UK Experienced Worst-Ever Antisemitism Outbreak in One-Month Period in May, New Report Shows

A Israeli flag is seen being burned in London, England, May 2021.

July 27, 2021

The United Kingdom experienced its worst-ever outbreak of antisemitism in a one-month period, from May 8th-June 7th this year, according to a report published earlier this month by the Community Security Trust (CST).

This surge of hate crimes targeting British Jews — including physical assaults, verbal harassment, hate speech, and vandalism — coincided with a flare-up of Israel-Gaza violence.

The CST data showed there were 628 antisemitic incidents in the May 8th-June 7th time frame, a 365% increase from the previous month and an average of more than 20 per day. This was also more than four times the number of incidents during the same period last year.

CST CEO Mark Gardner stated, “This anti-Jewish rage was fueled by extremists and directed against everyone from schoolchildren to rabbis, coming as violence and intimidation in schools, streets and shopping centers.”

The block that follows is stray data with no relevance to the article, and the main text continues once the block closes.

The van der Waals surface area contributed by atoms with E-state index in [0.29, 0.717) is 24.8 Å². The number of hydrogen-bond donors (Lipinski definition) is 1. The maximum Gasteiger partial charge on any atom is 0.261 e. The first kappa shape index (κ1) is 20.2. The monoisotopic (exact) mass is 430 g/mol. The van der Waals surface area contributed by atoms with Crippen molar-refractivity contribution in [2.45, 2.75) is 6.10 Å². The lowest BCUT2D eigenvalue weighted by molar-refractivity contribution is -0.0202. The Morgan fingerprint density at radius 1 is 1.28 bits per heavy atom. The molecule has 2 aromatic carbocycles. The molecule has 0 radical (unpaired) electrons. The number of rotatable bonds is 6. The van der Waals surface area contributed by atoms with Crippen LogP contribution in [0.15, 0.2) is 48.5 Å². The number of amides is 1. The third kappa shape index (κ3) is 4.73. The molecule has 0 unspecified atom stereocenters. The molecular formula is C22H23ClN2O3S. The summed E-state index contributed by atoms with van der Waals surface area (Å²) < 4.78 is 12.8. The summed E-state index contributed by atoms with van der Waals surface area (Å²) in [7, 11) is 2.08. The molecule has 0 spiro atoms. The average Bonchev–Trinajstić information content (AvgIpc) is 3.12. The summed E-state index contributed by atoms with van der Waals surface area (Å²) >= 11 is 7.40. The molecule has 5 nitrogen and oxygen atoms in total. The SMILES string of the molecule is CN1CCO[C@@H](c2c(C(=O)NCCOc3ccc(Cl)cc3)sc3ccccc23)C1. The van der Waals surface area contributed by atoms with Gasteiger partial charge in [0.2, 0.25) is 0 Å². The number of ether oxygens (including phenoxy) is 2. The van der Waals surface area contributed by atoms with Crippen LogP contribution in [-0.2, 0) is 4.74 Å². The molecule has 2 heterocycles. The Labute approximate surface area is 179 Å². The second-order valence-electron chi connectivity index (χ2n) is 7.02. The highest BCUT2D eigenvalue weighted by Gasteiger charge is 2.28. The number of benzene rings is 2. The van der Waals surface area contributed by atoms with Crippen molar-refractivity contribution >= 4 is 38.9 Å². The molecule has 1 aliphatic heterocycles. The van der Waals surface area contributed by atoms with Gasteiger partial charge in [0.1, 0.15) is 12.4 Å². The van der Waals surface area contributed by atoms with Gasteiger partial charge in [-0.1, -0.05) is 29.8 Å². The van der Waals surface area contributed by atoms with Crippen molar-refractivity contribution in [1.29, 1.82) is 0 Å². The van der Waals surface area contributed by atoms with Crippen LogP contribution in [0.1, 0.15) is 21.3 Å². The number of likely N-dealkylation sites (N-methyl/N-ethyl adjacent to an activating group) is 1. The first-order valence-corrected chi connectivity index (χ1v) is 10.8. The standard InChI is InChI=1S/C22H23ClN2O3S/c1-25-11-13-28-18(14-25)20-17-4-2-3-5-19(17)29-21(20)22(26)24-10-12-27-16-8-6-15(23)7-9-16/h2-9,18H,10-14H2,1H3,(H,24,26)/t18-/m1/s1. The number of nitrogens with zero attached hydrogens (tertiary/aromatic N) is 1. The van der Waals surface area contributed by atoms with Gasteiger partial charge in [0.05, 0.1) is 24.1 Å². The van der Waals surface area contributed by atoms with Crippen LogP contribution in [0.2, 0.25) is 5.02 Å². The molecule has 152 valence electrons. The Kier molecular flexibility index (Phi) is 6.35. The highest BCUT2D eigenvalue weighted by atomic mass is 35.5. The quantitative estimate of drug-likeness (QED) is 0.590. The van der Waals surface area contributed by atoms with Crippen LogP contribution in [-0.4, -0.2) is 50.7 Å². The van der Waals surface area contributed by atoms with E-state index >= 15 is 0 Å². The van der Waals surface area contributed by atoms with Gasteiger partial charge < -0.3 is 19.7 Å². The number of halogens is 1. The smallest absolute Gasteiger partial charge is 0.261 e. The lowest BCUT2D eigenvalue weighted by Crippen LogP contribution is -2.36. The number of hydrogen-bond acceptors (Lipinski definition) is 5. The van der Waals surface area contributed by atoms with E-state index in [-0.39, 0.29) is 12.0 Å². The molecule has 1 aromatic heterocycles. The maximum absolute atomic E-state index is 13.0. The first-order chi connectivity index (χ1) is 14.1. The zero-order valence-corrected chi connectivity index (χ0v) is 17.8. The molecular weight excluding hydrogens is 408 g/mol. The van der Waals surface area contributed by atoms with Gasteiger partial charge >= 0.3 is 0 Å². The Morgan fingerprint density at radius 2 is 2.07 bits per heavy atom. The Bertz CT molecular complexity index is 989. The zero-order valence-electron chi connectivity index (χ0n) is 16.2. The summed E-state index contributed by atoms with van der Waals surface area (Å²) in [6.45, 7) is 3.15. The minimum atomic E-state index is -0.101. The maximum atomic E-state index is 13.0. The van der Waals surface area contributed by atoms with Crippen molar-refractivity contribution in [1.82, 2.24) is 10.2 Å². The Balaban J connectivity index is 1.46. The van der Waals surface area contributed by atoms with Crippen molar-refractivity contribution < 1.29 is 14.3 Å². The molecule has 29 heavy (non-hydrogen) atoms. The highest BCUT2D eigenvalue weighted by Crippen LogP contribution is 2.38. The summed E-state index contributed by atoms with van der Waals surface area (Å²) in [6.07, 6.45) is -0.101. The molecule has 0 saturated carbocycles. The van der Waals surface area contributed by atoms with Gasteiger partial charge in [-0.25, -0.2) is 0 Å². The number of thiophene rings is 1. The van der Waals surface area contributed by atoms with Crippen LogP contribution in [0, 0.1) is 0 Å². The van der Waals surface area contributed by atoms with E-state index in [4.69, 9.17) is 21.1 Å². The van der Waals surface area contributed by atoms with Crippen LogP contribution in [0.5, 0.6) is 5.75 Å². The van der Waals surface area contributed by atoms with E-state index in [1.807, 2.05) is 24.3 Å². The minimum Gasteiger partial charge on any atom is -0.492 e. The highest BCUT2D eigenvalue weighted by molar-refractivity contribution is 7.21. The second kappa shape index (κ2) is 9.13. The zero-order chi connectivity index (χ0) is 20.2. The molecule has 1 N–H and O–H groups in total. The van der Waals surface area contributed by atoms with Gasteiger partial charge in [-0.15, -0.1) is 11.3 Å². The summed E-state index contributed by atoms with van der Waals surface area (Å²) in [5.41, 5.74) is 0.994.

“We need firmer action against the perpetrators, and an end to the selective anti-racism from those who passionately oppose most racism but uniquely ignore, misrepresent or make excuses for this type of anti-Jewish hate,” he added.

The most notorious of the incidents in May were a violent physical attack on a rabbi in Chigwell, and the shouting of antisemitic and misogynistic abuse from a pro-Palestinian vehicle convoy in St John’s Wood.

Many pro-Palestinian demonstrations featured bigoted and threatening rhetoric toward Jews.

There were also almost as many school and university-related antisemitic incidents in just one month (154) as there were in all of 2019 (162), the last year in which academic institutions operated normally before the Covid-19 pandemic.

“The level of anger and hate that is directed at Israel always spills over into antisemitism at times of conflict,” the CST report said. “Such crises see a recurring and disturbing pattern: reactions to “trigger events,” often from overseas, cause significant spikes in anti-Jewish hate crimes and hate incidents in the UK. In practice, this means that the perpetrators of these incidents deliberately target Jews and Jewish institutions to express their hatred of, or anger towards, Israel; or they use Israel as an excuse to attack Jews.”

“This is a pattern British society in general and British Jews have seen too many times before,” it noted.

The full CST report is available here: cst.org.uk/public/data/file/4/a/The_Month_of_Hate.pdf